space force, assemble!

Houston floated as possible location for President Trump's Space Force headquarters

Houston floated as possible location for Trump's Space Force home base

Blaffer Art Museum presents <i>Creation of the American Astronaut</i>, Talk by Scott Magelssen
A Houston airport has been suggested at Space Force's home base. Photo courtesy of NASA

Houston, which already holds an active presence in space exploration and aeronautics through Johnson Space Center, is being pitched to become the home base of President Trump's ambitious Space Force enterprise.

In a letter obtained by CultureMap content partner ABC13 Eyewitness News, Texas Gov. Greg Abbott appeals to the president by specifically nominating Ellington Field as Space Force's headquarters.

"The State of Texas stands ready to support your leadership. To that end, there is no better location for the Space Command headquarters than Houston's Ellington Airport, near the Johnson Space Center," Abbott writes.

Abbott continues, "Texas has a long and proud history of supporting our military. We also have the resources, universities, and human capital to support something as important to the nation's future as the Space Command and Space Force."

The letter, which is just a little over a page in length, states Ellington's existing interests as it relates to aviation, including its designation as a spaceport by the FAA. In addition, Abbott informs Trump of land available for development next to NASA's Neutral Buoyancy Laboratory.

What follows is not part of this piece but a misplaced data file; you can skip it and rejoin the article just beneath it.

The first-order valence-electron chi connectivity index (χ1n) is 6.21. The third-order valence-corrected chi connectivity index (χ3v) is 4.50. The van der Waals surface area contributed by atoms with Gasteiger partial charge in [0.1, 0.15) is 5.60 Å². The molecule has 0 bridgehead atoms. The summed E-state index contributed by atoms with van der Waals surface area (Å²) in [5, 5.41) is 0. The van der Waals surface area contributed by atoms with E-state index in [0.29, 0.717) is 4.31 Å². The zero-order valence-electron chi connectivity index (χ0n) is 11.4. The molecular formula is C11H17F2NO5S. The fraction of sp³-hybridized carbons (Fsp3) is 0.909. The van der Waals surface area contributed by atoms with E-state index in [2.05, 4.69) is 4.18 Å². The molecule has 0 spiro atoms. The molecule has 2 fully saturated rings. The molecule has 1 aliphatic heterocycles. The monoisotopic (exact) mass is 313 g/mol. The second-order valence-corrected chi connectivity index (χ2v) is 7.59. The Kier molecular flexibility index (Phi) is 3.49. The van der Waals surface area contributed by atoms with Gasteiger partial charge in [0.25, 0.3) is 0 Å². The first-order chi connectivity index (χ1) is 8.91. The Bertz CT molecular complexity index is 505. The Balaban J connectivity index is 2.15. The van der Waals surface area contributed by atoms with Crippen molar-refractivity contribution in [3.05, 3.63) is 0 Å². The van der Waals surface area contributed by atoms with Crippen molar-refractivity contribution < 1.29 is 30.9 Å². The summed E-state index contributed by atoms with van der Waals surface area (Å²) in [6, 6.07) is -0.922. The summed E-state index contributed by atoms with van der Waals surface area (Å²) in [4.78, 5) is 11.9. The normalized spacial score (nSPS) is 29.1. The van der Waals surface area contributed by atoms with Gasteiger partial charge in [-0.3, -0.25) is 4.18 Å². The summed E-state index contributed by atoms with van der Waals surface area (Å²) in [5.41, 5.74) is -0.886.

Abbott then closes his letter, invoking Houston's space-themed sports teams, the Astros and Rockets, adding the city earned its "Space City nickname."

"I hope you will agree with me that the Space Command belongs in Space City," Abbott concludes.

The letter was released Monday but dated on March 4.

The White House aimed to have Space Force operating as a sixth, separate military service by 2020.

The Department of Defense recently revealed that there would be no plans for a separate academy dedicated to Space Force, deciding in favor of moving existing personnel to the service.

The existence of Space Force is now up to Congress. The Pentagon estimates $72 million would be needed in the first fiscal year to establish the service with about 200 personnel.


For more on this story, including video, visit our content partner ABC13.

The Associated Press and ABC News contributed to this report.